The Swedish soprano is the fourth recipient of classical music’s richest award.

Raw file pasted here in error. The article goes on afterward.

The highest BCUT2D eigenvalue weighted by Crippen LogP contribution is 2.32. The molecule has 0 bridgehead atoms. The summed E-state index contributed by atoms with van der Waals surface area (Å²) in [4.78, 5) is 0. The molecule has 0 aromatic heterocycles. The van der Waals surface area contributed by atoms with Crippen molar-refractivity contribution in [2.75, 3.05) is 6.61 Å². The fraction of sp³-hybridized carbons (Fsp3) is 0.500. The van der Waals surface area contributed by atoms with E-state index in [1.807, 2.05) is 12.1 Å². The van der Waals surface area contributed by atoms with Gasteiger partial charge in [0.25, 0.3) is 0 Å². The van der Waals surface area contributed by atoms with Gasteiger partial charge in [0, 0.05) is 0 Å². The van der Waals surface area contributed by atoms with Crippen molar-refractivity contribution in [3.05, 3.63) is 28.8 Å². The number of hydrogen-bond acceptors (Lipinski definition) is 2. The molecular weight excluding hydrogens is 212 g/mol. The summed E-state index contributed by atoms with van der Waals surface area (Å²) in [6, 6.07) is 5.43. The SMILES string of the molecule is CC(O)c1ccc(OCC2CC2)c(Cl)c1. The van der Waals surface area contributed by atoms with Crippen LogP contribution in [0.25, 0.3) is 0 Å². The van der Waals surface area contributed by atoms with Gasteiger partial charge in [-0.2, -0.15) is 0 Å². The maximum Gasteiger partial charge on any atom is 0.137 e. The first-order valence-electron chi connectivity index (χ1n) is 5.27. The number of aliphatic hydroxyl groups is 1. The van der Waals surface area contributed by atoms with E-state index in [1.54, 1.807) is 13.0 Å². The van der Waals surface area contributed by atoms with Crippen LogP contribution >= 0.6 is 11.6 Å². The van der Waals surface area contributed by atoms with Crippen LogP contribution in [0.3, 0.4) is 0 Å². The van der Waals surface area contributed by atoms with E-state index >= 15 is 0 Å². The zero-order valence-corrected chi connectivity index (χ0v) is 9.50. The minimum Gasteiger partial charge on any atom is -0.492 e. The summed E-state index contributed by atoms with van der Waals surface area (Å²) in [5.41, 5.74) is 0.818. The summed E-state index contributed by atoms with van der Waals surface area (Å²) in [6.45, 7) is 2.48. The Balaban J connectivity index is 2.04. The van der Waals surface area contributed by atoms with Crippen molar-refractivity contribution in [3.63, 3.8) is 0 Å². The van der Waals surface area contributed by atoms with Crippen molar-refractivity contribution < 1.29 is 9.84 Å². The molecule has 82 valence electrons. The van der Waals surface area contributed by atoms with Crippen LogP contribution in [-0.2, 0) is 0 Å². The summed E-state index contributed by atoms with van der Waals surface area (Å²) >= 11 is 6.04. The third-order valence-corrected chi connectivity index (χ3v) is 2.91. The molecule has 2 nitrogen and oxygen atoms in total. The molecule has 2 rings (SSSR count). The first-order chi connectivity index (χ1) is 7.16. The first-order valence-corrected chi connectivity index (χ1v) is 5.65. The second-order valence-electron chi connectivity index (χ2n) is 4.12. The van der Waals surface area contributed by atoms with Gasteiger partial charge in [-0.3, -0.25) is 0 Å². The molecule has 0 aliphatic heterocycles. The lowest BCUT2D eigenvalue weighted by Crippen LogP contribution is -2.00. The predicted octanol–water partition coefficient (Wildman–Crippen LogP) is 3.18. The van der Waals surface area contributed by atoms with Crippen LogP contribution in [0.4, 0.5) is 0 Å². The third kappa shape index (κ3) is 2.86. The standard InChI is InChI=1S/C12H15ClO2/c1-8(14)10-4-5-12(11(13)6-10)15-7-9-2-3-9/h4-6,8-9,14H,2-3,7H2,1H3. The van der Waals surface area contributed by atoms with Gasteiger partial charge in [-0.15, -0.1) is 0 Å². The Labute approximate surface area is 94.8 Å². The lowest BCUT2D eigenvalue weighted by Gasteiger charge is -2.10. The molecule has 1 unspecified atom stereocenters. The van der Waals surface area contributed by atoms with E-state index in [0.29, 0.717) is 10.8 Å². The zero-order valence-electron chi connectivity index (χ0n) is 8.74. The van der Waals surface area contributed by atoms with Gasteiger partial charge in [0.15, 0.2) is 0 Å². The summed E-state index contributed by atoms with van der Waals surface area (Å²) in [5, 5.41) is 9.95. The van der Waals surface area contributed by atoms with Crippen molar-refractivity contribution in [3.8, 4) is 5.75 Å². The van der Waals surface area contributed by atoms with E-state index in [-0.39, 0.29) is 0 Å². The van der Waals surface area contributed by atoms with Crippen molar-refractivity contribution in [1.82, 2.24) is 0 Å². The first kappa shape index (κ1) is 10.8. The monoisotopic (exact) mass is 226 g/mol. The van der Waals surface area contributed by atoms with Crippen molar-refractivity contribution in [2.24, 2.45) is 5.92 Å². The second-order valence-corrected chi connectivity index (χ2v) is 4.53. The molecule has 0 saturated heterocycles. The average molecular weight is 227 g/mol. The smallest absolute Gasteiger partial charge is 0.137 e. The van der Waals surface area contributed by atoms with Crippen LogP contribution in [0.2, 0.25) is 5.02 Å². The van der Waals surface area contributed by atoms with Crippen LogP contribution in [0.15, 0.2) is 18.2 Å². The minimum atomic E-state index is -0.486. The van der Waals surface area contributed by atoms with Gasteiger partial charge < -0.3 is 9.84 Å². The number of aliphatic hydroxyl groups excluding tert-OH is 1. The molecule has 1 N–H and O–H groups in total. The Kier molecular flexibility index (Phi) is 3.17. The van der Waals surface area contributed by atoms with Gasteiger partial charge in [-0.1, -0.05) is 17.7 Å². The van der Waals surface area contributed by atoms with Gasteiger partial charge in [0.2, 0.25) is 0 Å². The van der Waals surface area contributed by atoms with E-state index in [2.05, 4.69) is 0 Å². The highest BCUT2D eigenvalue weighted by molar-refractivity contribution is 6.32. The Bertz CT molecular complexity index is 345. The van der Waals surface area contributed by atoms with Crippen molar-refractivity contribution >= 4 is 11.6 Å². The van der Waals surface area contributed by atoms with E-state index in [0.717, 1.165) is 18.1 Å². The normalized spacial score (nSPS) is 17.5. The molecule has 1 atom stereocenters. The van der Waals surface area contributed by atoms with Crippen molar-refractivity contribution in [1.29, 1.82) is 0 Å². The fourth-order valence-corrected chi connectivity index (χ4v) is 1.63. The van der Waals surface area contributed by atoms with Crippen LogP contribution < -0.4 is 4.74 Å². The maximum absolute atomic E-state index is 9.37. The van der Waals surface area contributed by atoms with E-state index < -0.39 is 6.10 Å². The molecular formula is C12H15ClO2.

When Jonas Kaufmann made a triumphal return to the opera stage in January after a long lay off with throat troubles, it was as Lohengrin on the massive Bastille stage of the Paris Opera. The huge production – which first debuted at La Scala in 2012 – featured enormous sets and choruses but, perhaps more notably, in yet another marker of how far the staging of opera has moved from the days of the ‘singing sofa’, the world’s greatest tenor sang one of the most haunting moments in the opera, Mein lieber schwan, lying in a foetal position, facing the back of the stage – and it worked. When Kaufmann returns to the Sydney Opera House to perform Parsifal in August – and for what could be the last time we see him here – the dynamics will be very different. We will not just have moved from Richard Wagner’s middle period to his final opera, or from the story of Lohengrin to the story of his father Parsifal, but to a concert performance of an epic five-hour opera. Jonas Kaufmann in Parsifal at the Metropolitan Opera in New York. Photo © Ken Howard The man frequently described as the greatest tenor